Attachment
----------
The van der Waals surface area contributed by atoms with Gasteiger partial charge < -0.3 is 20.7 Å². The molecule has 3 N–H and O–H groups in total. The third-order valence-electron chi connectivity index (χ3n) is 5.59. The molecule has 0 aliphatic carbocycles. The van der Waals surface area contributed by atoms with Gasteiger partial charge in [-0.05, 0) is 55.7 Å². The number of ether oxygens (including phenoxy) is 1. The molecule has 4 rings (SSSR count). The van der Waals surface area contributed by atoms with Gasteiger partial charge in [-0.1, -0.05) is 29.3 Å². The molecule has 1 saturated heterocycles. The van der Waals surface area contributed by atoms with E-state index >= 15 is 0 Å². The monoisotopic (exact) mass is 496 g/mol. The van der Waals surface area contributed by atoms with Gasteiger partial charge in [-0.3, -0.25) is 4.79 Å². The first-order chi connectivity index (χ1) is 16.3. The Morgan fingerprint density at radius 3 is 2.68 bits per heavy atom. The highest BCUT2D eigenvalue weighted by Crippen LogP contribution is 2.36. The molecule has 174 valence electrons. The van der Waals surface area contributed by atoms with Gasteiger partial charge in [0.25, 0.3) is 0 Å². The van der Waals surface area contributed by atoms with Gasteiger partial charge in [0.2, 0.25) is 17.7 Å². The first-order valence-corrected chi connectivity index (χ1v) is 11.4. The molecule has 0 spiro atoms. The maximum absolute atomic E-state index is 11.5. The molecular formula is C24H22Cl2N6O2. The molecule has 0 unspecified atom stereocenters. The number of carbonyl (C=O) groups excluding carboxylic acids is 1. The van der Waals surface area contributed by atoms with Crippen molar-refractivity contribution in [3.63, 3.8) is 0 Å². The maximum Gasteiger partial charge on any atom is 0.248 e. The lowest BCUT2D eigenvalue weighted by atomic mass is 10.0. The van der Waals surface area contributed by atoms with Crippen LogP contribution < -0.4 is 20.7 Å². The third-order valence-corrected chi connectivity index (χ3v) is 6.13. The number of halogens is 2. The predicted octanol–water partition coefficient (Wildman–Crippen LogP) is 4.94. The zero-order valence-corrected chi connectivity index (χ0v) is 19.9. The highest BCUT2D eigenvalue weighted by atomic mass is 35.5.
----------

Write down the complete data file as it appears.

The van der Waals surface area contributed by atoms with Gasteiger partial charge < -0.3 is 20.7 Å². The molecule has 3 N–H and O–H groups in total. The third-order valence-electron chi connectivity index (χ3n) is 5.59. The molecule has 0 aliphatic carbocycles. The van der Waals surface area contributed by atoms with Gasteiger partial charge in [-0.05, 0) is 55.7 Å². The number of ether oxygens (including phenoxy) is 1. The molecule has 4 rings (SSSR count). The van der Waals surface area contributed by atoms with Gasteiger partial charge in [-0.1, -0.05) is 29.3 Å². The molecule has 1 saturated heterocycles. The van der Waals surface area contributed by atoms with E-state index >= 15 is 0 Å². The monoisotopic (exact) mass is 496 g/mol. The van der Waals surface area contributed by atoms with Gasteiger partial charge in [-0.3, -0.25) is 4.79 Å². The first-order chi connectivity index (χ1) is 16.3. The Morgan fingerprint density at radius 3 is 2.68 bits per heavy atom. The highest BCUT2D eigenvalue weighted by Crippen LogP contribution is 2.36. The molecule has 174 valence electrons. The van der Waals surface area contributed by atoms with Gasteiger partial charge in [0.25, 0.3) is 0 Å². The van der Waals surface area contributed by atoms with Gasteiger partial charge in [0.2, 0.25) is 17.7 Å². The first-order valence-corrected chi connectivity index (χ1v) is 11.4. The molecule has 0 spiro atoms. The maximum absolute atomic E-state index is 11.5. The molecular formula is C24H22Cl2N6O2. The molecule has 0 unspecified atom stereocenters. The number of carbonyl (C=O) groups excluding carboxylic acids is 1. The van der Waals surface area contributed by atoms with Crippen molar-refractivity contribution in [3.63, 3.8) is 0 Å². The maximum Gasteiger partial charge on any atom is 0.248 e. The lowest BCUT2D eigenvalue weighted by atomic mass is 10.0. The van der Waals surface area contributed by atoms with Crippen LogP contribution < -0.4 is 20.7 Å². The third-order valence-corrected chi connectivity index (χ3v) is 6.13. The number of halogens is 2. The predicted octanol–water partition coefficient (Wildman–Crippen LogP) is 4.94. The zero-order valence-corrected chi connectivity index (χ0v) is 19.9. The highest BCUT2D eigenvalue weighted by atomic mass is 35.5.